there's a standardized way for calling things out, and they usually just write it down. IE using numbers for turn sharpness and distance ... "100, 4 right" means 100 feet ahead, is a mild right hand turn. "100, 4 right, over crest, opens into 5 right" means 100 feet ahead, mild right up and over a hill and the turn straightens out. the higher the number the less steep the turn is going to be. "dont cut" means dont take an aggressive inside line, there's a ditch or debris. cant think of anymore at the moment...wish to add, tim?
they call it "shakedown" rather than prerun. heh. but WRC has no specific rules as to how you do your nav books as far as i know, just as long as you dont kill 20 ppl that are on the outside of a turn you just overshot going 80 ... it's really great to listen to the finns and the spanish barking out commands in native languages cuz it's so much slower with bigger words, thus they dont stop talking the whole time. The info is compiled by each team individually, i think. i was watching rally argentina and every team was different calling out in this one section..i actually heard nicky grist, mcraes codriver say "leftish".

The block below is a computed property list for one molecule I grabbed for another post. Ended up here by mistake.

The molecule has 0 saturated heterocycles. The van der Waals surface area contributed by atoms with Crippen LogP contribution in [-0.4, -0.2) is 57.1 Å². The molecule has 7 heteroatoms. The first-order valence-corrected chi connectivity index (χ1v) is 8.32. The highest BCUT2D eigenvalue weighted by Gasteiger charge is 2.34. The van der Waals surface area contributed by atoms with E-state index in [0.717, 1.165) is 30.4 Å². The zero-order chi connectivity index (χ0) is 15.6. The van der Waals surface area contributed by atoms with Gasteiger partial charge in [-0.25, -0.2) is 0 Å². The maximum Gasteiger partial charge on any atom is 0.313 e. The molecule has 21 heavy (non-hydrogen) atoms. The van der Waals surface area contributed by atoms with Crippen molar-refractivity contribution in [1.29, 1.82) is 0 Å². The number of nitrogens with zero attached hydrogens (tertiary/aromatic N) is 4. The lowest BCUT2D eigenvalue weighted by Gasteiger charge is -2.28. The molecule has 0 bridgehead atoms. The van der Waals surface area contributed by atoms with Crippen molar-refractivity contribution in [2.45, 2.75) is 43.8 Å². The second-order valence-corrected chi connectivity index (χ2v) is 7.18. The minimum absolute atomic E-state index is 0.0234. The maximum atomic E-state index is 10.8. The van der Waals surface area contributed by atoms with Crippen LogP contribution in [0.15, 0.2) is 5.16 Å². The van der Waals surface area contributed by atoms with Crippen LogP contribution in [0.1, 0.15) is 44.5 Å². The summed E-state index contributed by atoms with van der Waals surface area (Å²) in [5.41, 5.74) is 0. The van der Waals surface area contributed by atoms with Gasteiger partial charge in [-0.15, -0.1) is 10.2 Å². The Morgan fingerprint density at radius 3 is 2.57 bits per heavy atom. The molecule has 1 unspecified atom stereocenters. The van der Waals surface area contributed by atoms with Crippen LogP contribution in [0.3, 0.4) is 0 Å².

Each event has it's own rules regarding pre- running, it is called recce (pronounced wreck-E), short for recconasaince [SP]. Typical rules are as follows:
can only be ran in a "street" car (no race cars, no big engines, should be tame, and QUIET)
can only be ran X number of times (each event has it's own rules) minimum would be 3 times. 1- make notes kinda slow, 2- re-run notes kinda slow to check for accuracy, 3- final run a bit faster for tweaking.
It is indeed their own language, some use numbers (both up and down) some use words.
AFAIK all teams have a notes team. That is a sepperate team that just goes and makes the notes for the event. The actual competitors rarely do the recce, as the schedule is so tight. They may check the course once or so, but note making takes a LONG time to do, and the top guys don't have that luxury.
in the US you are handed the books, in a known set descriptor, and don't get to recce at all.